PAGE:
A friendly smile is like a warm, sunny day in that you never hear anyone complain about seeing one. But there is a plethora of reasons why people hide their smiles: crooked or missing teeth, gum disease or plaque and calculus build-up. While each condition requires its own specific treatment, calculus removal is especially important for optimal oral health.
A calculus crash course
Calculus, also known as tartar, is the result of plaque build-up that hardens (calcifies) on the teeth. Once you brush your teeth, plaque begins to form on your clean teeth right away; New South Wales (NSW) Health says that disclosing tablets or solution can help you to determine where the plaque is sitting on your teeth. Within two to three days, the calcification process begins in the plaque and starts to turn into calculus.
Calculus has a hardened surface and provides more surface area on the tooth for plaque to adhere to. More plaque could lead to more gum and periodontal disease, so removing calculus is an important step to long-term oral health.
Another problem with calculus is its ability to absorb stains easily given its porous qualities. Some coffee or tea drinkers and smokers are more susceptible to stained teeth, so preventing calculus build-up on teeth can be a big priority for them.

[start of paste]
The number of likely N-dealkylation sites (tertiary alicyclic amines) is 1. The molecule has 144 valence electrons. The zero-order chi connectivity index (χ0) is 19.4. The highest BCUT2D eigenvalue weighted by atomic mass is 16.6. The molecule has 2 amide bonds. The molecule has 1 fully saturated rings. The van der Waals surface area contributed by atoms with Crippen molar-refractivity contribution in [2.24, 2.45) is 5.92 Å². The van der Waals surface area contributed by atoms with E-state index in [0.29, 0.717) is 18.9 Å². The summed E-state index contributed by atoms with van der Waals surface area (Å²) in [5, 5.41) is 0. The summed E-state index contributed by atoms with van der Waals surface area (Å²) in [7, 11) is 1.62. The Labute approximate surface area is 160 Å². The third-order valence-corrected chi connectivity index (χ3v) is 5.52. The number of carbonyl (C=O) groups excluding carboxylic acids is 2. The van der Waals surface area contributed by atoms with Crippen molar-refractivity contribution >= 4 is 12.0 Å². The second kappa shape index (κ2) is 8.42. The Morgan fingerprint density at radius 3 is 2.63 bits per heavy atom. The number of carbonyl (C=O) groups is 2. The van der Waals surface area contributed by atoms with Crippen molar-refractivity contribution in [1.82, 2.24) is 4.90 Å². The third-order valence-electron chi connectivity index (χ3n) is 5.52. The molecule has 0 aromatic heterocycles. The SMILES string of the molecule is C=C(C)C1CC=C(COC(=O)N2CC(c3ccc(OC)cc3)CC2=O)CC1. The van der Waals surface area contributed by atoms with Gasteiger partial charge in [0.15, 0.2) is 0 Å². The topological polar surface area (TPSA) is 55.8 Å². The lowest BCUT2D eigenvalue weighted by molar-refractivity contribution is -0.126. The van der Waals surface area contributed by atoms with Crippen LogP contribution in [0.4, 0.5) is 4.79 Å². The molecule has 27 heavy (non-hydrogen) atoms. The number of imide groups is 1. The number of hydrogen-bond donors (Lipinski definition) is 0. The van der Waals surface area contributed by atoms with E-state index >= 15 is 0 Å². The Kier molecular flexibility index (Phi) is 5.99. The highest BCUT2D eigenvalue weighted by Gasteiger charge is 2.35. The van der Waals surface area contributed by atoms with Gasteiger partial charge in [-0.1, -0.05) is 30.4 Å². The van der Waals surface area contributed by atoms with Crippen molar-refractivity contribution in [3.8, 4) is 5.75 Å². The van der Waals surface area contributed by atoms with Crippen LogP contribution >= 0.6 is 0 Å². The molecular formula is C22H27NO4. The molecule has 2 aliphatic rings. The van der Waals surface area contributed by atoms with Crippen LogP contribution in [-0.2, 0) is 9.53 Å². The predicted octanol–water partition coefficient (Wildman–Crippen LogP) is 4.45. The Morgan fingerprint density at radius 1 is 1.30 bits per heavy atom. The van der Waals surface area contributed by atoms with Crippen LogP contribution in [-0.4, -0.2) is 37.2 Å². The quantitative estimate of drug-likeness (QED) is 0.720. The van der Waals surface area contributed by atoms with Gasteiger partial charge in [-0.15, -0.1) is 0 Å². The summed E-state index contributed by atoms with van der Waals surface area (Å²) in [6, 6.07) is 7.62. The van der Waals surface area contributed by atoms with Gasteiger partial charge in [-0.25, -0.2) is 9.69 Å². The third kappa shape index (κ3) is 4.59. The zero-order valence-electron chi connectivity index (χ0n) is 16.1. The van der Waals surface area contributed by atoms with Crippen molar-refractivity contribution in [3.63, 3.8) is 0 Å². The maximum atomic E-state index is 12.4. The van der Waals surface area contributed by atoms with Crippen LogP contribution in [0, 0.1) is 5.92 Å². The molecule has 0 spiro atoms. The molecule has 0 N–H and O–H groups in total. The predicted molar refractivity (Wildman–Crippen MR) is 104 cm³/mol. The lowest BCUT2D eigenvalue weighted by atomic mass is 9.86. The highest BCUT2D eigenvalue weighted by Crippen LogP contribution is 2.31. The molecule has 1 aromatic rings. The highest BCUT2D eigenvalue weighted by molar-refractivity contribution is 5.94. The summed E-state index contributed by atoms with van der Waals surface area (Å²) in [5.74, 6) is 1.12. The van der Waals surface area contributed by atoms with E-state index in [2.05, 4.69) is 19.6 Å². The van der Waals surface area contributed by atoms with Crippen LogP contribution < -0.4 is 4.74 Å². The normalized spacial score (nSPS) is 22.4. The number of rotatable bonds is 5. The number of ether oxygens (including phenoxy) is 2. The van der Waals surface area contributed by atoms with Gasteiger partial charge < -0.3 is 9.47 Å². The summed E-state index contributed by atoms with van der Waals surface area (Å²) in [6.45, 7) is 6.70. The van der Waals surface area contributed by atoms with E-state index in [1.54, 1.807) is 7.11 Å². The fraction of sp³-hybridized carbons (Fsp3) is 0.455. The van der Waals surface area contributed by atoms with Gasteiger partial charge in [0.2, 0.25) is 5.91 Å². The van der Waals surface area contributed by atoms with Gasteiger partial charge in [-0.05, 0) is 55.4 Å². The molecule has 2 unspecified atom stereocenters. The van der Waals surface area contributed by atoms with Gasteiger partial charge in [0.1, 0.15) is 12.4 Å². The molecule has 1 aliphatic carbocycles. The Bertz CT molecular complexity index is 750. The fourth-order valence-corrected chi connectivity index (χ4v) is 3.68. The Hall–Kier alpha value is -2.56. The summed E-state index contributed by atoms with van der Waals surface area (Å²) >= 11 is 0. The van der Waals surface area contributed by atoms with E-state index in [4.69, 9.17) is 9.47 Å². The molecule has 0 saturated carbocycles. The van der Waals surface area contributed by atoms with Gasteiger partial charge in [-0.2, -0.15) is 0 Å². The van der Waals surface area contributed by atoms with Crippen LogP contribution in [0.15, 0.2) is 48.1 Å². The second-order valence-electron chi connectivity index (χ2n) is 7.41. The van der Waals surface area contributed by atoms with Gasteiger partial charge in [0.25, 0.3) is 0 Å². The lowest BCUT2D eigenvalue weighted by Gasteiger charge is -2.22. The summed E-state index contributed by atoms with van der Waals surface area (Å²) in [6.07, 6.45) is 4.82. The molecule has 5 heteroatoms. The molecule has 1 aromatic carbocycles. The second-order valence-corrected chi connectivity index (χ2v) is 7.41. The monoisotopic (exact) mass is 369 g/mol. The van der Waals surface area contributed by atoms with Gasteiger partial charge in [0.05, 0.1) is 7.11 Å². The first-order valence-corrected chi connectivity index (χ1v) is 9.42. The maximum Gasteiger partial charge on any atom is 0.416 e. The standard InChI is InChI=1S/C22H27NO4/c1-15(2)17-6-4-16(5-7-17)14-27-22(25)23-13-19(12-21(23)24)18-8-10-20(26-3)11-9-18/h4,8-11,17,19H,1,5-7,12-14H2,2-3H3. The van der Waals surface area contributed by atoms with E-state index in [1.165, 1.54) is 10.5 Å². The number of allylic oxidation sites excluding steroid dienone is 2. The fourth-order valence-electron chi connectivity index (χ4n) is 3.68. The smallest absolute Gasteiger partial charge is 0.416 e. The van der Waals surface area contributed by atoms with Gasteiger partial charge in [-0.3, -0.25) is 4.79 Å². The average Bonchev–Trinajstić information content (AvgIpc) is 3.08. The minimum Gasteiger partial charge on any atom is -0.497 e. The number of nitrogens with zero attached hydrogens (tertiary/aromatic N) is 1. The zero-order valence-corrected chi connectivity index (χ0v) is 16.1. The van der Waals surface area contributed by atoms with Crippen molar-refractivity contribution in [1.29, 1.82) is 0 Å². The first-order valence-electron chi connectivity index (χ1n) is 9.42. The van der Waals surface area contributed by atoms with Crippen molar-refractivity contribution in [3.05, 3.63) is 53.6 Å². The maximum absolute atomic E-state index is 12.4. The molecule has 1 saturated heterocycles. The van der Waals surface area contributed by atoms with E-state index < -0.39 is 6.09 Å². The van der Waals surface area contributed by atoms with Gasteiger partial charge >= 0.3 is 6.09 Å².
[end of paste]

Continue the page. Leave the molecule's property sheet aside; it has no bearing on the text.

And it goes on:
Types of calculus
The University of Adelaide names two types of dental calculus. Supragingival calculus forms above the gumline; it's yellow or tan in colour and is visible on a tooth's surface. Subgingival calculus forms on the tooth root below the gumline in the sulcus (crevice) between the tooth and the gum. It typically isn't visible with the naked eye because it is hidden under the gum. Subgingival calculus is typically brown or black in colour.
The calculus removal process
Once calculus collects on your teeth, it needs to be removed using a process known as debridement. A dental professional will use either hand-held instruments or an ultrasonic device to remove the calculus. The ultrasonic device incorporates a combination of high-frequency vibrations with water to remove the deposits. After the debridement procedure, your dental professional will schedule you for a follow-up visit, at which time he or she will determine if further treatment is necessary.
If periodontal disease is diagnosed with moderate to severe periodontal pocketing, your dentist may recommend that you see a periodontist for a consultation and to determine if further treatment or gum surgery is necessary.
There are many ailments that can occur in the mouth. However, the common denominator in preventing numerous trips to your dentist eash year, is building a solid foundation of great oral hygiene. Start with brushing at least twice a day with a fluoride toothpaste. Combine this with daily flossing. Don't forget to visit the dentist regularly. If you think you might have a calculus problem, who better to consult with than your dentist and dental hygienist?